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Author Topic: OAuth, Redirect URI and other weird creatures  (Read 362 times)

Ñuño_Martínez

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OAuth, Redirect URI and other weird creatures
« on: May 29, 2020, 11:24:07 am »
Actually not sure if this is the best sub-forum.  Move it if you think so.

Trying to summarize.

I started to do streaming through Twitch.tv and I realized there are not desktop applications for Linux.  I'm using ffmpeg from a terminal, but this doesn't allow too much control and you have to have a web-browser open to your channel to control some stuff.

So I was wondering to create a simple (ha!) application to do some management over the streaming, even calling ffmpeg instead of using the terminal, but as I've read public Twitch.tv API uses OAuth and forces to have a "Redirect URI".  About OAuth I have no idea how does it work or if it's possible to do such thing using Free Pascal (Indy? Synapse? ...).  About the URI, here they suggest to use a local webserver embedded in the application (I know it is possible to create a local webserver but I don't see why it is necessary).

Of course I'll ask in Twitch developers forum but I'm pretty sure they don't know what Pascal is so I first ask here for help and opinion, specially because I don't actually know what to ask them.  I did very few network programming with Free Pascal so I'm a bit lost.
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rvk

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Re: OAuth, Redirect URI and other weird creatures
« Reply #1 on: May 29, 2020, 01:16:41 pm »
About the URI, here they suggest to use a local webserver embedded in the application (I know it is possible to create a local webserver but I don't see why it is necessary).
A local webserver is necessary because the oauth opens up a browser to their authentication page. After the user accepts, the user gets redirected to your own url with the access token in the url itself.

Without that, you can't get to the access token because you usually don't have access to the browser data.

Your  "Redirect URI" can look like http://localhost:1500 and you'll only need to listen on port 1500 for the incoming connection. You can present a simple page with "my app now has access" or something.


Thaddy

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Re: OAuth, Redirect URI and other weird creatures
« Reply #2 on: May 29, 2020, 02:10:57 pm »
There's a good OAuth2 example in trunk (probably also 3.2.0)
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Leledumbo

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Re: OAuth, Redirect URI and other weird creatures
« Reply #3 on: May 29, 2020, 07:52:31 pm »
Additionally, current OAuth version is a bit liberal, in the sense that the flow may be customized a bit. Most won't directly give you the access token in that redirect URI, but an authorization code that you must exchange with an actual access token. Instagram is a crazier example as even after that you're given a short term access token only, which you must exchange again with long term one if you're planning to use it for a longer time. Even so, eventually access token will and should expire for security. So you will have to regularly refresh the access token to get a new one. A sane OAuth implementation should provide this endpoint, where you should give a refresh token to get a new access token. Typically both are returned when you exchange the authorization code.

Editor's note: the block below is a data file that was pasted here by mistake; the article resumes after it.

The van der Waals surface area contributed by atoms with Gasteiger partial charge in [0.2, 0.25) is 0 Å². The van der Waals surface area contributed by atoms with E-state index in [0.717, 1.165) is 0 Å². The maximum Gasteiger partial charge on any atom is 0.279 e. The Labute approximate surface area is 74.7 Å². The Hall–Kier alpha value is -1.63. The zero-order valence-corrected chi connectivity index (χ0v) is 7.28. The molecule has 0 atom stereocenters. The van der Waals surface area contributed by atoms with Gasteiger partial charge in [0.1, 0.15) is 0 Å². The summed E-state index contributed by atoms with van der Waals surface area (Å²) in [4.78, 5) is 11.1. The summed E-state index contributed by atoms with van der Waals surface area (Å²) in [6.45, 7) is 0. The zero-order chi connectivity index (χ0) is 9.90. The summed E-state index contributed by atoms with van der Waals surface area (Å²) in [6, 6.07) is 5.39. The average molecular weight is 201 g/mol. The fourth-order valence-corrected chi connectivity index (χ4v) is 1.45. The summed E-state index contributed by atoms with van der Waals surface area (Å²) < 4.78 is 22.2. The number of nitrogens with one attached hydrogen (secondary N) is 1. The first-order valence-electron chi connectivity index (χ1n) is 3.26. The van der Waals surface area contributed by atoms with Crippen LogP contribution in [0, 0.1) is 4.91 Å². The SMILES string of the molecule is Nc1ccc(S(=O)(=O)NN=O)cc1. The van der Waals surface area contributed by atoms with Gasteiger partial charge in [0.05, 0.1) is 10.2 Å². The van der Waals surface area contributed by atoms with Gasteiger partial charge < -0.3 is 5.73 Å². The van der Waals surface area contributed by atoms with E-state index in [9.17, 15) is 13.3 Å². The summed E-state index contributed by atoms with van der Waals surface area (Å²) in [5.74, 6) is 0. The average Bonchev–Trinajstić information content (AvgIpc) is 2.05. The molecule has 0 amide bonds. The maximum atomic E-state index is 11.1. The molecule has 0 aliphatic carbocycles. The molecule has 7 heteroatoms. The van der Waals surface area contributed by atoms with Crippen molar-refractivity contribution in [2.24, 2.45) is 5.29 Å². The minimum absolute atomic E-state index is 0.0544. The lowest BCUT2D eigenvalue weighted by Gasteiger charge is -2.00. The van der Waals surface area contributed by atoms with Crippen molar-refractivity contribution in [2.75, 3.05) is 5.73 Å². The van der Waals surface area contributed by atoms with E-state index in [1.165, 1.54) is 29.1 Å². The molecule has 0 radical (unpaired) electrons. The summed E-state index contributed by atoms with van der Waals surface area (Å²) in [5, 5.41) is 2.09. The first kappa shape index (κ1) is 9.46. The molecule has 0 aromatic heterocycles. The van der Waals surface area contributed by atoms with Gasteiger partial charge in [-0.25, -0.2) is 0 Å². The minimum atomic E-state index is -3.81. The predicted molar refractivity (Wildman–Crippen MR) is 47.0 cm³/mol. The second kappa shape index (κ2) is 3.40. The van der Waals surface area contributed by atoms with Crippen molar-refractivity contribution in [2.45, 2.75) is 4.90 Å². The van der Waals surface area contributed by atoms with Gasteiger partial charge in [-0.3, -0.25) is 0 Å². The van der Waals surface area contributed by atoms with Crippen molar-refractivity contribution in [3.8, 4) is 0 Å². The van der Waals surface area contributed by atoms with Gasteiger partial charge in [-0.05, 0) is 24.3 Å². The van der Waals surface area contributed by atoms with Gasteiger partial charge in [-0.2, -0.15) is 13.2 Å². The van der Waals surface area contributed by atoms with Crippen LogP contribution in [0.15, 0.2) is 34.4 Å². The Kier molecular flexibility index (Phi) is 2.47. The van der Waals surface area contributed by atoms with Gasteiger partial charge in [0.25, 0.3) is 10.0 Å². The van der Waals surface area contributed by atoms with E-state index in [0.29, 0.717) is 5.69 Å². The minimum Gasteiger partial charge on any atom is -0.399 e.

You can play around here to get a better understanding of how the protocol in each flows work.

Here's a little redirect server example (not directly working as you will need to substitute the placeholder values with something real):
Code: Pascal  [Select][+][-]
  1. program fpoauthclientexample;
  2.  
  3. {$mode objfpc}{$H+}
  4.  
  5. uses
  6.   SysUtils,
  7.   httpdefs,
  8.   httproute,
  9.   fpjson,
  10.   jsonparser,
  11.   fphttpclient,
  12.   fpHTTPApp;
  13.  
  14. procedure ExchangeAuthCodeWithAccessToken(ARequest: TRequest; AResponse: TResponse);
  15. var
  16.   LCode,LOAuthRes,LAccessToken: String;
  17.   LJSONRes: TJSONObject;
  18.   LAccessTokenNode: TJSONData;
  19. begin
  20.   LCode := ARequest.QueryFields.Values['code'];
  21.   if LCode = '' then begin
  22.     AResponse.Code := 400;
  23.     AResponse.ContentType := 'application/json';
  24.     AResponse.Content := '{"message":"code parameter is not provided or empty"}';
  25.   end else begin
  26.     try
  27.       LOAuthRes := TFPHTTPClient.SimpleFormPost('http://some.where/oauth/access_token','client_id=xxx&client_secret=yyy&grant_type=authorization_code=' + LCode);
  28.       LJSONRes := TJSONObject(GetJSON(LOAuthRes));
  29.       if Assigned(LJSONRes) then begin
  30.         LAccessTokenNode := LJSONRes.FindPath('access_token');
  31.         LAccessToken := LAccessTokenNode.AsString;
  32.         // now you have the access token, store it somewhere secure
  33.       end;
  34.     except
  35.       on e: Exception do begin
  36.         AResponse.Code := 500;
  37.         AResponse.ContentType := 'application/json';
  38.         AResponse.Content := '{"message":"' + e.Message + '"}';
  39.       end;
  40.     end;
  41.   end;
  42. end;
  43.  
  44. begin
  45.   HTTPRouter.RegisterRoute('/exchange',@ExchangeAuthCodeWithAccessToken);
  46.   Application.Initialize;
  47.   Application.Port := 9999;
  48.   Application.Run;
  49. end.
  50.  

Ñuño_Martínez

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Re: OAuth, Redirect URI and other weird creatures
« Reply #4 on: May 31, 2020, 12:34:00 pm »
Thanks for the comments and tips.  I'll follow the links and read the examples, and ask more question if needed. :)
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